The opening track of ‘East Side Story’ is ‘In Quintessence’, one of those tunes you can’t get out of your head. A song about a 15 year old boy’s fantasy about a girl that he never sees, while he smokes himself into oblivion in his messy bedroom listening to his transistor radio. The ‘in quintessence’ hook is the bit I can never get out of my head. I didn’t know what quintessence meant at the time, I assumed it was a made up word something to do with quinces. Now I’ve found out one possible meaning is the fifth element!  The Greeks and Roman believed the quince was the golden apple, Aphrodite’s fruit of love.

Quince ©2011 David Porter.

It has the perfume of a loved woman and the same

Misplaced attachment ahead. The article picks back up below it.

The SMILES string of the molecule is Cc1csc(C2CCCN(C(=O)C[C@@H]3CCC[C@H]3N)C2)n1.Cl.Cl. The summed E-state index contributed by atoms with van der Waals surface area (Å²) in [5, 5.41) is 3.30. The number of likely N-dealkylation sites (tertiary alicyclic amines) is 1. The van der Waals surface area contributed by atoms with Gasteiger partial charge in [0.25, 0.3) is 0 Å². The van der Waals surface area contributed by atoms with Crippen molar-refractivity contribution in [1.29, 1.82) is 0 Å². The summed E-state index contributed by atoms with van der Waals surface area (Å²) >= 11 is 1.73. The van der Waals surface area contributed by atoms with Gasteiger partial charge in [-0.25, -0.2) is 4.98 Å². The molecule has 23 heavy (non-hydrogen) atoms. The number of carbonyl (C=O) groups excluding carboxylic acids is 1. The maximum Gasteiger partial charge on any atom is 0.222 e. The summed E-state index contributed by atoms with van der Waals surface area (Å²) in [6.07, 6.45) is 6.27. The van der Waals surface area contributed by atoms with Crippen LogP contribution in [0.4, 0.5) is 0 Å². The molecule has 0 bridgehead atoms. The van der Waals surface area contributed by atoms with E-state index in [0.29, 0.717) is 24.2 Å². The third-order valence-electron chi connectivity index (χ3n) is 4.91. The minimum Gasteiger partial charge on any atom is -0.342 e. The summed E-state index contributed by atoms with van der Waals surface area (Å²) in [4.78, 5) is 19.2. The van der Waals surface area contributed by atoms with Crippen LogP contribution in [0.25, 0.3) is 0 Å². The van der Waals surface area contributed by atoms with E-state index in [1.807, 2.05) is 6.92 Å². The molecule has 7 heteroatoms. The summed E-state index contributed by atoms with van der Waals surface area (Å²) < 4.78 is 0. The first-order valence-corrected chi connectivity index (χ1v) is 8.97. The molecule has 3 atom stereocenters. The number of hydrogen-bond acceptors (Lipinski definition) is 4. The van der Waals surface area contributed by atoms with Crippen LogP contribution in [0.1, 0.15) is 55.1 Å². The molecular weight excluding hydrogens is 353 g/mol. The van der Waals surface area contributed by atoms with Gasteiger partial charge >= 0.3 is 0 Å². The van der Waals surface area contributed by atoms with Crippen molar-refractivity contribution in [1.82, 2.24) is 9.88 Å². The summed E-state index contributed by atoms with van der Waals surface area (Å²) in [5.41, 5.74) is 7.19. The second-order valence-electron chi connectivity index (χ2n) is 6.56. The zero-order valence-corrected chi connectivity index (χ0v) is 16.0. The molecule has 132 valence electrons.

hardness of heart, but it has the colour of the

    impassioned and scrawny lover.”  

    (Shafer ben Utman al-Mushafi, died 982AD)
   
                                                                                                         

I’ve been given some quinces, from a tree on an allotment in Catford, and some from my friend in Lee with the greengage tree. Turkish shops are selling quinces now, at about £2 per kilo; their quinces are bigger than my home-grown variety but they all have the most subtle but unique perfume. You could just buy a bowlful and leave them to scent the room.

Plan of Sayes Court Garden in the 1650s. The British Library.